Affordable yet powerful, the gaming mouse can seriously improve FPS performance. Not for n00bs.
At first the Logitech MX518 just seems like a silver Logitech MX510 with several dents on the top, but upon toying with the sensitivity settings a true gamer will appreciate the twitch turns at ludicrous speed followed immediately by precision sniping without breaking a sweat.
Optical illusions are fascinating. What are really just a few dots of ink can effectively fool the mind's depth perception and color recognition, enough to make you look twice and try to feel what's actually there. The MX518 takes advantage of this art with its new faceplate. A dark metallic silver color appears to absorb light in different areas, giving off the appearance of very deep dents in the mouse itself. The Swiss-cheese-like 'holes' are very similar to the NASA photos of moon craters, or perhaps more like someone putting speed holes in a new car with a pickaxe. Whatever it looks like, it will definitely pull attention on store shelves with the see-through box it's packaged in.
From left to right, Logitech MX500, Logitech MX510, Logitech MX518.
Button placement remains the same as the previous models with two buttons positioned just above the thumb to prevent accidental clicks, while remaining in reach for fast access. What were once scrolling buttons have been replaced by sensitivity increase buttons, and right under them is the same inconveniently placed application switch button, which unfortunately didn't stay in between the thumb buttons as was introduced with Logitech MX1000 laser mouse. While not really used often, it requires taking your index finger off the trigger. All in all the design was well thought-out as the mouse remained comfortable during an entire 12-hour LanManiac LAN party session.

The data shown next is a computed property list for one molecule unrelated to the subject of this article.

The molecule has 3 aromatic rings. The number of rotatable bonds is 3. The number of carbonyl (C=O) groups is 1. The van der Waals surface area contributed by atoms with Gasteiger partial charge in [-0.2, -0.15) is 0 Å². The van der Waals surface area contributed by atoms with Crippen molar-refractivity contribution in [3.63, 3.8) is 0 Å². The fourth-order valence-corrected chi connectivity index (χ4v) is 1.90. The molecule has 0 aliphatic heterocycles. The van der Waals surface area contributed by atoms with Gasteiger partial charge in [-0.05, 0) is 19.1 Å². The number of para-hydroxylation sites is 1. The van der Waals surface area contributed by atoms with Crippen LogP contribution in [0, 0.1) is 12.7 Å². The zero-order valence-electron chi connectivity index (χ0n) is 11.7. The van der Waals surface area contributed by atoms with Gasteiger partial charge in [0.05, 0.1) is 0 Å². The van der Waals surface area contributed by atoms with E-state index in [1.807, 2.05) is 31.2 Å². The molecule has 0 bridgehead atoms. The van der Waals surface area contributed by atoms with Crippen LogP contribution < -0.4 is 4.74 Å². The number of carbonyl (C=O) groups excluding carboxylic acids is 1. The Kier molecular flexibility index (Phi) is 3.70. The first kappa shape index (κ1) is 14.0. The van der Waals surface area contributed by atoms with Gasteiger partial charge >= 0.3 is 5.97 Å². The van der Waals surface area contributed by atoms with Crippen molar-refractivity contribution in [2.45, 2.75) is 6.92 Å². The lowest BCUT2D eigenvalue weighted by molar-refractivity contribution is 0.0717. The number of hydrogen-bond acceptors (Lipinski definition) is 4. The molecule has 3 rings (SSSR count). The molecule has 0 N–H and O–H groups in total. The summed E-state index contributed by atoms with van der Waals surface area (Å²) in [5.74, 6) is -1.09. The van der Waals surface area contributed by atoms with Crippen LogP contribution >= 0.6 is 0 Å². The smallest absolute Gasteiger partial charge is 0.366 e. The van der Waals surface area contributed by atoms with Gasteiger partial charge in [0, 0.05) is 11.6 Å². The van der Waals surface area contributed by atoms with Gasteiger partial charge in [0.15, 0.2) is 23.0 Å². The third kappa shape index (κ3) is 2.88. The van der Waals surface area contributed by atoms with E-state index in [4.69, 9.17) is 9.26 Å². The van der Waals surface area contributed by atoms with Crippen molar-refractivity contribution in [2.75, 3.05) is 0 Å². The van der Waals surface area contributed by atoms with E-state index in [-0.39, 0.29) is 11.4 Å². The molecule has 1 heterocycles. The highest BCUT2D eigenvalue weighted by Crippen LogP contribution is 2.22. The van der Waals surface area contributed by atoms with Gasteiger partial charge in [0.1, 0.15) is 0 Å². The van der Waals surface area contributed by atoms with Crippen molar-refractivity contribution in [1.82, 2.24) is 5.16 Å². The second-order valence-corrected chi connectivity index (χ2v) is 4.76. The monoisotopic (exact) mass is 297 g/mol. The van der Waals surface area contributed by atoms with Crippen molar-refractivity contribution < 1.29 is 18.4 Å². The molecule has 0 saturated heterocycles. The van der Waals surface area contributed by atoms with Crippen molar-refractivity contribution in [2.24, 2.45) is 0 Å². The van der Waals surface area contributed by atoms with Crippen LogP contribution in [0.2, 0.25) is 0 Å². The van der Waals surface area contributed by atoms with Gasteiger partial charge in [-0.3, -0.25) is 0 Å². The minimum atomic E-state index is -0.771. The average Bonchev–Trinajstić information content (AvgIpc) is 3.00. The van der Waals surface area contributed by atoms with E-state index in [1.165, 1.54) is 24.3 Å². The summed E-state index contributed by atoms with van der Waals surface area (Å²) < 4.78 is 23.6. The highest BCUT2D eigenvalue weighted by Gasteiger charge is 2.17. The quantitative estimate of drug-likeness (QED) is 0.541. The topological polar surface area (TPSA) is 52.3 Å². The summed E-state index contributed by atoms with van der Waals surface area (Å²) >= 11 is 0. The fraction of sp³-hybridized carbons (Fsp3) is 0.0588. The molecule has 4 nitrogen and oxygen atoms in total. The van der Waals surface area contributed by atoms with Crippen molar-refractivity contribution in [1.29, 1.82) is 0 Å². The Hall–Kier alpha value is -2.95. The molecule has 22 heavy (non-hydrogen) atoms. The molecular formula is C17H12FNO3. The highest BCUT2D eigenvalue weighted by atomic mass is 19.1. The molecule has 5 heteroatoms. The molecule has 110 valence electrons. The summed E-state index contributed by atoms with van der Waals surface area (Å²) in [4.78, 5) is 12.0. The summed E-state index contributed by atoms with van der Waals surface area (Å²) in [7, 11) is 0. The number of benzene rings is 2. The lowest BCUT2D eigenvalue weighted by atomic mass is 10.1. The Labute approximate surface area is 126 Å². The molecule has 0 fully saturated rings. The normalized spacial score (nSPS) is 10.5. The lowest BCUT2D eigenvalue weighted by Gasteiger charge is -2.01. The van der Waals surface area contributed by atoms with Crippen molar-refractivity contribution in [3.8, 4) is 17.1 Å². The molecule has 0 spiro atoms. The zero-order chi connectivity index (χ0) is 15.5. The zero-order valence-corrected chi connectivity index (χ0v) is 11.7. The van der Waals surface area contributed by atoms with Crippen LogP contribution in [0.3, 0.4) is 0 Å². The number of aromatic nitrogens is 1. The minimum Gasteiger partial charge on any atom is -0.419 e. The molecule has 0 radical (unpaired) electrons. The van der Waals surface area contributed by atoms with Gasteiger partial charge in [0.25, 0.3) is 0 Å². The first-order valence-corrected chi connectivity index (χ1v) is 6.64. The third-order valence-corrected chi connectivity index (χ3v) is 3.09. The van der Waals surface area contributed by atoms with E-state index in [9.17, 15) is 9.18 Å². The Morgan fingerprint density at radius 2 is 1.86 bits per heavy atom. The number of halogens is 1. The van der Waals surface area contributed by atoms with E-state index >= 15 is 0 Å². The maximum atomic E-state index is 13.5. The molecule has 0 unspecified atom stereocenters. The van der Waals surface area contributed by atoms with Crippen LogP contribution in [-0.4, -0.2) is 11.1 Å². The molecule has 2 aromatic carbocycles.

Software - The Heart of It All
Upon launching the SetPoint Driver configuration pane (read: no more buggy MouseWare drivers), we were faced with the button configuration tab. Unlike previous mice, the thumb buttons and middle click were assigned to "generic" by default, thus able to be used for things like Button 4 in Quake while reverting to the forward/back/scroll within the Windows environment. On another tab are the movement options such as pointer speed, acceleration, scrolling speed, pointer trails, and "smart move" to automatically move your pointer to the OK button in dialog boxes.
The third tab in SetPoint is exclusive to the Logitech MX518, and that would be the game settings. In here you can select what games the drivers will recognize such as those that render with OpenGL and Direct3D, as well as add your own games to the list, including non-rendered 2D games like Tetris. Once a recognized game is started, the mouse can behave differently with options for keeping advanced button assignments such as double-click and keystrokes, as well as whether the mouse should use the Windows' or SetPoint's speed and acceleration settings. One thing that we would have liked to see (and have liked to see since the MX series first came out at that) is the ability to change button assignments completely for certain applications. Some games such as Call of Duty don't recognize more than three mouse buttons, thus requiring mapping of the extra buttons to keys such as delete, which then has to be changed back manually after exiting the game. Quite inconvenient.